The frugivorous larvae of Tephritidae and Lonchaeidae are key pests of fruit trees and vegetable crops in Brazil and in many other South American countries. Their most important natural enemies are parasitoids of the families Braconidae and Figitidae (Hymenoptera). The aim of this study was to evaluate the incidence of parasitoids in larvae of fruit flies (Tephritidae) and frugivorous Lonchaeidae that infest several species of native and exotic fruit trees in the South Pantanal Region, Mato Grosso do Sul, Brazil. Ninety-two species of fruits from 36 families and 22 orders were sampled. From 11 species of host fruits, we obtained 11,197 larvae of Tephritoidea, and in some samples there occurred Braconidae, Figitidae or Pteromalidae parasitoids. The Braconidae totaled 99.45%, represented by 3 species: Doryctobracon areolatus (Szpligeti) 92.45%, Utetes anastrephae (Viereck) 6.17%, and Opius bellus (Gahan) with 0.82%. The Figitidae were represented by Lopheucoila anastrephae (Rohwer) (0.28%), and Pteromalidae by Spalangia endius (Walker) (0.28%). Lopheucoila anastrephae emerged from puparia of Neosilba spp. (Lonchaeidae) infesting pods of Inga laurina (Swartz) Willdenow. Doryctobracon areolatus was associated with 2 species of Anastrepha:A. rheediae Stone in Rheedia brasilensis Planchon & Triana and A. zenildae Zucchi in Sorocea sprucei saxicola (Hassler) C. C. Berg. In Ximenia americana L. 14% of the larvae of Anastrepha spp. were parasitized and D. areolatus reached more than 96% of total parasitism in this host fruit. The braconids were specific to Tephritidae, and the Figitidae species collected in this work were associated only with larvae of Neosilba spp. (Lonchaeidae). Copyright © 2011 BioOne All rights reserved. Source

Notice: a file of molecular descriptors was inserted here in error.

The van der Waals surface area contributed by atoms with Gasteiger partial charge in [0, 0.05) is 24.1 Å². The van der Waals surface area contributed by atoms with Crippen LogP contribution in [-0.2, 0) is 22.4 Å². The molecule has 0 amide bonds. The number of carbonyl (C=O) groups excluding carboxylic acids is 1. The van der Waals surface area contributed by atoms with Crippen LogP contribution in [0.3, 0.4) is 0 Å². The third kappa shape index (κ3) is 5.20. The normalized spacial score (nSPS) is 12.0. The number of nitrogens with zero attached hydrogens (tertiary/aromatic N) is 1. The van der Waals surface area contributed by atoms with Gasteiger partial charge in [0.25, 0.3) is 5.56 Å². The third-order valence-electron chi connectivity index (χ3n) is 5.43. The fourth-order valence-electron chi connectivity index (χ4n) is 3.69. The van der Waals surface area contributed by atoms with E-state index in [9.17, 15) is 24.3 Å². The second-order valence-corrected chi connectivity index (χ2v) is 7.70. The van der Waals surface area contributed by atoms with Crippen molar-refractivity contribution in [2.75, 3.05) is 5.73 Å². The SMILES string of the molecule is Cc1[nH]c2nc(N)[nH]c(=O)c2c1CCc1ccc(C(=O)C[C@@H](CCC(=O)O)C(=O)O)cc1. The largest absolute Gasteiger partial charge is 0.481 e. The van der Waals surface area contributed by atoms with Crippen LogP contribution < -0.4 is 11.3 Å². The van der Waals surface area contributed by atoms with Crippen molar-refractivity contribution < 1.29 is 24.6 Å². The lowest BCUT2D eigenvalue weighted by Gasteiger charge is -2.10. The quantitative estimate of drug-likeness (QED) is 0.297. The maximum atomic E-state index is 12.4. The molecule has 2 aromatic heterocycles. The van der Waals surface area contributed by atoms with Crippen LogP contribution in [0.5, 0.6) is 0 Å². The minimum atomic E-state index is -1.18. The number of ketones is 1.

Maturano Y.P.,Institute Biotecnologia | Nally M.C.,Institute Biotecnologia | Toro M.E.,Institute Biotecnologia | de Figueroa L.I.C.,PROIMI | And 3 more authors.
World Journal of Microbiology and Biotechnology | Year: 2012